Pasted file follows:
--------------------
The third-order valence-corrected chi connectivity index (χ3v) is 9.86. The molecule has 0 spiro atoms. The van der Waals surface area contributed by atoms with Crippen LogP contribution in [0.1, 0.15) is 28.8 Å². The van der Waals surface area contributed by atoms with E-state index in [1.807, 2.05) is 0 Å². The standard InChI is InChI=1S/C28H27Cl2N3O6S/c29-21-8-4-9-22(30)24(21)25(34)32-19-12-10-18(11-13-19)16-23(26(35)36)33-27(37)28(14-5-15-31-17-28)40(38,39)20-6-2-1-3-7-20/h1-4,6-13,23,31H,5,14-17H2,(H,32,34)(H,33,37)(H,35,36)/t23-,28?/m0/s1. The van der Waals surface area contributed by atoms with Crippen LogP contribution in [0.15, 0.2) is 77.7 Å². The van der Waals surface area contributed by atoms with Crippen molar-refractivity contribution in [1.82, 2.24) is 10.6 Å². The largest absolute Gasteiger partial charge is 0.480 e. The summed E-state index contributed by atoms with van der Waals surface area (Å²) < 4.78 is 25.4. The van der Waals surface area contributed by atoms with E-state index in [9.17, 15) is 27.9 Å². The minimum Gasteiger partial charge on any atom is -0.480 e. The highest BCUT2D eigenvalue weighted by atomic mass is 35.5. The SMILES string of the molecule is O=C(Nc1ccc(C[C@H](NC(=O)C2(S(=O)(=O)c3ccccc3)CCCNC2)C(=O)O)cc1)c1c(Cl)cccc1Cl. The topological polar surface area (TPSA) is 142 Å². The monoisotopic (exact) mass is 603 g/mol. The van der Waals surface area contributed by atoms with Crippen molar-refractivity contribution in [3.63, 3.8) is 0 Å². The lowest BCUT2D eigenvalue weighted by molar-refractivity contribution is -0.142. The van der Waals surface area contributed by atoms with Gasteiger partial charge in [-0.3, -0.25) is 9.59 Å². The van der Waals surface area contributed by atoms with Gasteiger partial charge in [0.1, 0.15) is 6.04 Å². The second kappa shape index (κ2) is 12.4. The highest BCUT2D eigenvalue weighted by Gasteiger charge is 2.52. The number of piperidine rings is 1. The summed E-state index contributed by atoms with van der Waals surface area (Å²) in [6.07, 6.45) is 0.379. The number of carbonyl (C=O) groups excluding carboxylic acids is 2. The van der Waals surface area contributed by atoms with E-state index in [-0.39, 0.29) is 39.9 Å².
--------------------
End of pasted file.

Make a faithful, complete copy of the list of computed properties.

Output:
The third-order valence-corrected chi connectivity index (χ3v) is 9.86. The molecule has 0 spiro atoms. The van der Waals surface area contributed by atoms with Crippen LogP contribution in [0.1, 0.15) is 28.8 Å². The van der Waals surface area contributed by atoms with E-state index in [1.807, 2.05) is 0 Å². The standard InChI is InChI=1S/C28H27Cl2N3O6S/c29-21-8-4-9-22(30)24(21)25(34)32-19-12-10-18(11-13-19)16-23(26(35)36)33-27(37)28(14-5-15-31-17-28)40(38,39)20-6-2-1-3-7-20/h1-4,6-13,23,31H,5,14-17H2,(H,32,34)(H,33,37)(H,35,36)/t23-,28?/m0/s1. The van der Waals surface area contributed by atoms with Crippen LogP contribution in [0.15, 0.2) is 77.7 Å². The van der Waals surface area contributed by atoms with Crippen molar-refractivity contribution in [1.82, 2.24) is 10.6 Å². The largest absolute Gasteiger partial charge is 0.480 e. The summed E-state index contributed by atoms with van der Waals surface area (Å²) < 4.78 is 25.4. The van der Waals surface area contributed by atoms with E-state index in [9.17, 15) is 27.9 Å². The minimum Gasteiger partial charge on any atom is -0.480 e. The highest BCUT2D eigenvalue weighted by atomic mass is 35.5. The SMILES string of the molecule is O=C(Nc1ccc(C[C@H](NC(=O)C2(S(=O)(=O)c3ccccc3)CCCNC2)C(=O)O)cc1)c1c(Cl)cccc1Cl. The topological polar surface area (TPSA) is 142 Å². The monoisotopic (exact) mass is 603 g/mol. The van der Waals surface area contributed by atoms with Crippen molar-refractivity contribution in [3.63, 3.8) is 0 Å². The lowest BCUT2D eigenvalue weighted by molar-refractivity contribution is -0.142. The van der Waals surface area contributed by atoms with Gasteiger partial charge in [-0.3, -0.25) is 9.59 Å². The van der Waals surface area contributed by atoms with Gasteiger partial charge in [0.1, 0.15) is 6.04 Å². The second kappa shape index (κ2) is 12.4. The highest BCUT2D eigenvalue weighted by Gasteiger charge is 2.52. The number of piperidine rings is 1. The summed E-state index contributed by atoms with van der Waals surface area (Å²) in [6.07, 6.45) is 0.379. The number of carbonyl (C=O) groups excluding carboxylic acids is 2. The van der Waals surface area contributed by atoms with E-state index in [-0.39, 0.29) is 39.9 Å².